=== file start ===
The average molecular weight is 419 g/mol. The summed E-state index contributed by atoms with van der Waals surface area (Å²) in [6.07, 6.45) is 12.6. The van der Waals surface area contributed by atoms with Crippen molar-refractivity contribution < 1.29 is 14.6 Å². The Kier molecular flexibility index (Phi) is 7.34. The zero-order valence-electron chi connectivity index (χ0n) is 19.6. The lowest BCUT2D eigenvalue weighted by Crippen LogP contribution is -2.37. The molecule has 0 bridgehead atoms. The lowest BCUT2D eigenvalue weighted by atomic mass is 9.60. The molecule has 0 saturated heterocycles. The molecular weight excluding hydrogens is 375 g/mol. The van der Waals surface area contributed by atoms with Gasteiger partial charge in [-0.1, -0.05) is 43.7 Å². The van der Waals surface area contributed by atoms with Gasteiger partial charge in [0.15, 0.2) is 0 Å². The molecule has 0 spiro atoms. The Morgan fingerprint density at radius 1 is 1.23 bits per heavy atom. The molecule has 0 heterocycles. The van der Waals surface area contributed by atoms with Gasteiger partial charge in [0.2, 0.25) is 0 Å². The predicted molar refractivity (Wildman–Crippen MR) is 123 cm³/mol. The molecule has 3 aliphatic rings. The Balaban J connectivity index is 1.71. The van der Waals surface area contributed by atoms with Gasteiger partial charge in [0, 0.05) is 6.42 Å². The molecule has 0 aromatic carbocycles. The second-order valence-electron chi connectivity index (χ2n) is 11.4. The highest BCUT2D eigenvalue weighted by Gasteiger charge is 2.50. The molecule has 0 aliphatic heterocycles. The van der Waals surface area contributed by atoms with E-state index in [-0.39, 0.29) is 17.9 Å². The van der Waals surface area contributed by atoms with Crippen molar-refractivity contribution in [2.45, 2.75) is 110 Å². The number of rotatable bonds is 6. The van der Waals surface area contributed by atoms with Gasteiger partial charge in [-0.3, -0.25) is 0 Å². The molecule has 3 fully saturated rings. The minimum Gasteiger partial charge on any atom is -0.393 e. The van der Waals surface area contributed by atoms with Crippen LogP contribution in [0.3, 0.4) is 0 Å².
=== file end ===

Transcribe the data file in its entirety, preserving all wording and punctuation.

The average molecular weight is 419 g/mol. The summed E-state index contributed by atoms with van der Waals surface area (Å²) in [6.07, 6.45) is 12.6. The van der Waals surface area contributed by atoms with Crippen molar-refractivity contribution < 1.29 is 14.6 Å². The Kier molecular flexibility index (Phi) is 7.34. The zero-order valence-electron chi connectivity index (χ0n) is 19.6. The lowest BCUT2D eigenvalue weighted by Crippen LogP contribution is -2.37. The molecule has 0 bridgehead atoms. The lowest BCUT2D eigenvalue weighted by atomic mass is 9.60. The molecule has 0 saturated heterocycles. The molecular weight excluding hydrogens is 375 g/mol. The van der Waals surface area contributed by atoms with Gasteiger partial charge in [-0.1, -0.05) is 43.7 Å². The van der Waals surface area contributed by atoms with Gasteiger partial charge in [0.15, 0.2) is 0 Å². The molecule has 0 spiro atoms. The Morgan fingerprint density at radius 1 is 1.23 bits per heavy atom. The molecule has 0 heterocycles. The van der Waals surface area contributed by atoms with Gasteiger partial charge in [0.2, 0.25) is 0 Å². The predicted molar refractivity (Wildman–Crippen MR) is 123 cm³/mol. The molecule has 3 aliphatic rings. The Balaban J connectivity index is 1.71. The van der Waals surface area contributed by atoms with Gasteiger partial charge in [0, 0.05) is 6.42 Å². The molecule has 0 aromatic carbocycles. The second-order valence-electron chi connectivity index (χ2n) is 11.4. The highest BCUT2D eigenvalue weighted by Gasteiger charge is 2.50. The molecule has 0 aliphatic heterocycles. The van der Waals surface area contributed by atoms with E-state index in [-0.39, 0.29) is 17.9 Å². The van der Waals surface area contributed by atoms with Crippen molar-refractivity contribution in [2.45, 2.75) is 110 Å². The number of rotatable bonds is 6. The van der Waals surface area contributed by atoms with Gasteiger partial charge in [-0.3, -0.25) is 0 Å². The molecule has 3 fully saturated rings. The minimum Gasteiger partial charge on any atom is -0.393 e. The van der Waals surface area contributed by atoms with Crippen LogP contribution in [0.3, 0.4) is 0 Å².